In order to illustrate the state of nature and the necessity of monarchy, in Hobbes’ masterpiece Leviathan, he brings in the controversial concept of how naturally men have been conditioned to be equal. In his argument, Hobbes says that this equality is brought about biologically through the body and mind and that also through nature. When he claims about how men are equal in body, he goes ahead to argue that even though some people might be stronger than others, they still equal in their vulnerability. For example, a child can be able to kill a muscular boxer during the time of the boxer sleep. Thereby, given the right circumstances, everyman can equally kill anyone. The other concept of equality according to Hobbes is that of the mind whereby he claims that the mind even brings the concept of equality far much better than the body since everyman thinks of himself to be much better than the other. Take myself as an example, I do accept that some students have better painting skill than me or some students are more eloquent than me while it is hard for me admit that they are truly cleverer than me. This is because we always see others’ brilliance at a distance. Finally, he argues that all human has the desire to obtain their goal. Through this equality brought about the body and mind, men tend to be selfish in nature, desiring what other people have for themselves which later leads to the rise of wars.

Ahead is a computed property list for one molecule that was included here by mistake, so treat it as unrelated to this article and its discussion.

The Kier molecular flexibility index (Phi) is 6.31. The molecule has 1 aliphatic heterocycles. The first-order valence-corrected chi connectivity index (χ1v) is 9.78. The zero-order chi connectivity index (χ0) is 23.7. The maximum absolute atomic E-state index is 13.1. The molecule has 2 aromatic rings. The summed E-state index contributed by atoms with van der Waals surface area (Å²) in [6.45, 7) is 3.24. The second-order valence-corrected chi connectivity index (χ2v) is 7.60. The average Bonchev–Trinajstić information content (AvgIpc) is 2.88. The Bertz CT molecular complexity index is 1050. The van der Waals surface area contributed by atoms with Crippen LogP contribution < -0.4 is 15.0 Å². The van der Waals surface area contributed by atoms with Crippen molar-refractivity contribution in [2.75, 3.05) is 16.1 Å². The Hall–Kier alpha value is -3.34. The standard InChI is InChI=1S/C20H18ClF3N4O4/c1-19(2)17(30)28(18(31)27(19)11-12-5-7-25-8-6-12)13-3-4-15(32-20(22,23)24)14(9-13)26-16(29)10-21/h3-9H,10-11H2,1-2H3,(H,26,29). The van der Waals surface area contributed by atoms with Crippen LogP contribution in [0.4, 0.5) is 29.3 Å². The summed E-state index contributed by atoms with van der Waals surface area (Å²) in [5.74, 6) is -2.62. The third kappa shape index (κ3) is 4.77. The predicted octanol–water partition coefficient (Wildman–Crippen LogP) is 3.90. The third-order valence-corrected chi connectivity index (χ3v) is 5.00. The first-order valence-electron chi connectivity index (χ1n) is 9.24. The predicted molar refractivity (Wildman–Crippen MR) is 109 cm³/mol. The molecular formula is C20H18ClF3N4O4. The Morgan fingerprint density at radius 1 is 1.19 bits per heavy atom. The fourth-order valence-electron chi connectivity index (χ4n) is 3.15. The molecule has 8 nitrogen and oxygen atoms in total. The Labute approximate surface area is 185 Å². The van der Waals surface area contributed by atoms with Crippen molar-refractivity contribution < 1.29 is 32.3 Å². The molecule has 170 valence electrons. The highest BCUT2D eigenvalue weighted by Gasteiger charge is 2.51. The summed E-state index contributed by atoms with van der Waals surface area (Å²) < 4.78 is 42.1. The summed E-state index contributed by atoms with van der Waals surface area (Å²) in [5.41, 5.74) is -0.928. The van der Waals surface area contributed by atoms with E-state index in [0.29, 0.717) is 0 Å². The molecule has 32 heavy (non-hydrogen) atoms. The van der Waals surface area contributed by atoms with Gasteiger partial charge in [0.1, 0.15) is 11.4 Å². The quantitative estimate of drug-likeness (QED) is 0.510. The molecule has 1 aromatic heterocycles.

Other than Thomas Hobbes, another philosopher that tries to explain the concept of human equality is John Locke. Both of them agree on that human are basically equal while the ways they define equality are different. For John Locke, he mentions that all men are created equal and it does not mean that mankind should remain the same as how god has created them. It is up to the individual to pursue what is it that he wants in life if he is willing to work for it, and what he wants in life cannot be taken away from him. Specifically, this means all human actions are totally free. They have the right to control their possession and nothing we have depends on the willingness of other.
Both Hobbes and Locke hold it that all men are in nature equal. For Hobbes, however, it is this equality that makes man dangerous, which makes his view of equality is essentially negative. On the contrary, Locke takes an more optimistic stance and all he see is the potential benefits of individuals coming together, moral conduct, and natural rights.